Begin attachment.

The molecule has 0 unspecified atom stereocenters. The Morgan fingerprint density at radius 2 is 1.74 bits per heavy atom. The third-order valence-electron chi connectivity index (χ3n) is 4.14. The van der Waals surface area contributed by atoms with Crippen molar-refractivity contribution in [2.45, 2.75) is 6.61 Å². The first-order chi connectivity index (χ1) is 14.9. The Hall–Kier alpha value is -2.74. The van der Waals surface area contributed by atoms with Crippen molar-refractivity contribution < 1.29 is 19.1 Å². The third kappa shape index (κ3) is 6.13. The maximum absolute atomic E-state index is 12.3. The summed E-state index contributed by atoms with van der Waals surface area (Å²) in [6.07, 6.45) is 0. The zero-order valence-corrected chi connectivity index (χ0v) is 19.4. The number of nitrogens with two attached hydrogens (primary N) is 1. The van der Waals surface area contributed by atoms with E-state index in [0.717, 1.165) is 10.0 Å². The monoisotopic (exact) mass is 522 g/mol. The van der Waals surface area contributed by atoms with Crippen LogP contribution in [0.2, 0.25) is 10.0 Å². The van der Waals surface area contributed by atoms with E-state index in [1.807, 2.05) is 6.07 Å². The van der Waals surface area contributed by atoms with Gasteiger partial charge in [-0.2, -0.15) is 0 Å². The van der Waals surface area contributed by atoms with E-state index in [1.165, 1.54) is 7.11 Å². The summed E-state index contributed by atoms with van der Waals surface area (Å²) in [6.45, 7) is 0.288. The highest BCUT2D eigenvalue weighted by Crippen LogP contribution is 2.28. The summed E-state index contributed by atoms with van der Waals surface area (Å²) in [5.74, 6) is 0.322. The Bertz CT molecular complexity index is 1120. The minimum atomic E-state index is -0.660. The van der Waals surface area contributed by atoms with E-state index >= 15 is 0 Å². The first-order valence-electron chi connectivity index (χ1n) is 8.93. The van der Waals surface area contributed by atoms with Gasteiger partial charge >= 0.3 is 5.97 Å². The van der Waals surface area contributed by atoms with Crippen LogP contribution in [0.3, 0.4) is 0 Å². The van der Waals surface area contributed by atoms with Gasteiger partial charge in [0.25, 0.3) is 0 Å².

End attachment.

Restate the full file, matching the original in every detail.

The molecule has 0 unspecified atom stereocenters. The Morgan fingerprint density at radius 2 is 1.74 bits per heavy atom. The third-order valence-electron chi connectivity index (χ3n) is 4.14. The van der Waals surface area contributed by atoms with Crippen molar-refractivity contribution in [2.45, 2.75) is 6.61 Å². The first-order chi connectivity index (χ1) is 14.9. The Hall–Kier alpha value is -2.74. The van der Waals surface area contributed by atoms with Crippen molar-refractivity contribution < 1.29 is 19.1 Å². The third kappa shape index (κ3) is 6.13. The maximum absolute atomic E-state index is 12.3. The summed E-state index contributed by atoms with van der Waals surface area (Å²) in [6.07, 6.45) is 0. The zero-order valence-corrected chi connectivity index (χ0v) is 19.4. The number of nitrogens with two attached hydrogens (primary N) is 1. The van der Waals surface area contributed by atoms with E-state index in [0.717, 1.165) is 10.0 Å². The monoisotopic (exact) mass is 522 g/mol. The van der Waals surface area contributed by atoms with Crippen LogP contribution in [0.2, 0.25) is 10.0 Å². The van der Waals surface area contributed by atoms with E-state index in [1.807, 2.05) is 6.07 Å². The van der Waals surface area contributed by atoms with Gasteiger partial charge in [-0.2, -0.15) is 0 Å². The van der Waals surface area contributed by atoms with E-state index in [1.165, 1.54) is 7.11 Å². The summed E-state index contributed by atoms with van der Waals surface area (Å²) in [6.45, 7) is 0.288. The highest BCUT2D eigenvalue weighted by Crippen LogP contribution is 2.28. The summed E-state index contributed by atoms with van der Waals surface area (Å²) in [5.74, 6) is 0.322. The Bertz CT molecular complexity index is 1120. The minimum atomic E-state index is -0.660. The van der Waals surface area contributed by atoms with E-state index >= 15 is 0 Å². The first-order valence-electron chi connectivity index (χ1n) is 8.93. The van der Waals surface area contributed by atoms with Gasteiger partial charge >= 0.3 is 5.97 Å². The van der Waals surface area contributed by atoms with Crippen LogP contribution in [0.3, 0.4) is 0 Å². The van der Waals surface area contributed by atoms with Gasteiger partial charge in [0.25, 0.3) is 0 Å².